Posted by: Charlotte | March 10, 2011

Innovating women – don’t let female scientists become a thing of the past

Following on from Lina’s post and still on the topic of International Women’s day, I pose a question to you.

Can you name a female scientist? …………(pause for thought)

Marie Curie?



Marie Curie won her two Nobel prizes in 1903 (physics) and 1911 (chemistry). Isn’t it a shame that it’s so difficult for us to name a female scientist since her?

This week I attended an event, ‘Innovating Women’, which was very motivating for women seeking to pursue a career in science and/or wanting to form their own business. Not many people in the audience could come up with anyone other than Marie Curie. It seems that female scientists are somewhat hidden from our eyes. Where are our role models?!

The event was led by Professor Pooran Wynarczyk, Director of the Small Enterprise Research Unit (SERU) who’s research findings show that ‘women are massively under-represented in certain scientific sectors and activities, and face professional and personal barriers, such as stereotyping, institutional sexism, and a lack of access to local female scientist role models and mentors.’

There were presentations aplenty, with female role models talking about their experiences and how they became ‘innovating women’.

Local business woman Louise Allcroft, Chief Executive of Complement Genomics, talked about how her drive to set up her own business stemmed from dissatisfaction in her current role. Her message was that setting up a business was by no means easy and was accompanied by a lot of late nights and worries, but she was really glad she’d done it.

Networking was highlighted as a crucial tool in career success, but something that women can find difficult and lack confidence in. Dinah Bennett OBE, gave a presentation on Women into the Network (WIN),  an organisation that she founded, which run a series of networking events and offers training sessions enabling women to gain advice, support and more confidence when it comes to networking.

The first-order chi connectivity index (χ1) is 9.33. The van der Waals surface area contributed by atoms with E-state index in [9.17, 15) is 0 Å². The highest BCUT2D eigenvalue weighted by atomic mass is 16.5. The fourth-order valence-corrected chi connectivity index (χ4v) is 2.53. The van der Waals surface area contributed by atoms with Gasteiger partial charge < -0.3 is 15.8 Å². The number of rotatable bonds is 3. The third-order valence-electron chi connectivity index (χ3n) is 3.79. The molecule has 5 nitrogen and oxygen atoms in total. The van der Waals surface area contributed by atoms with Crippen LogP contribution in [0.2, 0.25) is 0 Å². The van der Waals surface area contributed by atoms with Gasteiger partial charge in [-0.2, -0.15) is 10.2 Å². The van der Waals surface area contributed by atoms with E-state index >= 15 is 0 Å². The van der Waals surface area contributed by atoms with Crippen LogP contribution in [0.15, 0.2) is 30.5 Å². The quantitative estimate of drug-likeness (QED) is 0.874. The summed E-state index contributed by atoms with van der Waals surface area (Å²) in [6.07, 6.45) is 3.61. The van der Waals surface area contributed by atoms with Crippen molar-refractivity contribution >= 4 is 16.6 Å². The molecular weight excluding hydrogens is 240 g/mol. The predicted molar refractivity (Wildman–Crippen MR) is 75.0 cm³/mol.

Dr Sarah Baille with the Haptic Cow Simulator

A very inspirational presentation was delivered by Dr Sarah Baillie, Royal Veterinary College, University of London, who talked about her invention ‘Haptic Cow’- a simulator to help students learn how to do internal examinations on a cow (yes putting their hand up its backend).

Her job roles have included a veterinarian, computer scientist and a teacher, with her winding career path seeing her identify a problem, develop skills to solve it and then use the simulator she developed as a tool in her teaching role.
So to all you women out there who are considering a career in science, don’t be put off by anything. Just go for it. It can be done, as these inspirational, innovative women show.


  1. Great post, couldn’t agree more. Just wanted to add my appreciation for Felisa Wolfe-Simon, the scientist that discovered that lifeforms don’t need to be carbon based. (Or something like that)

  2. This is really amazing information.

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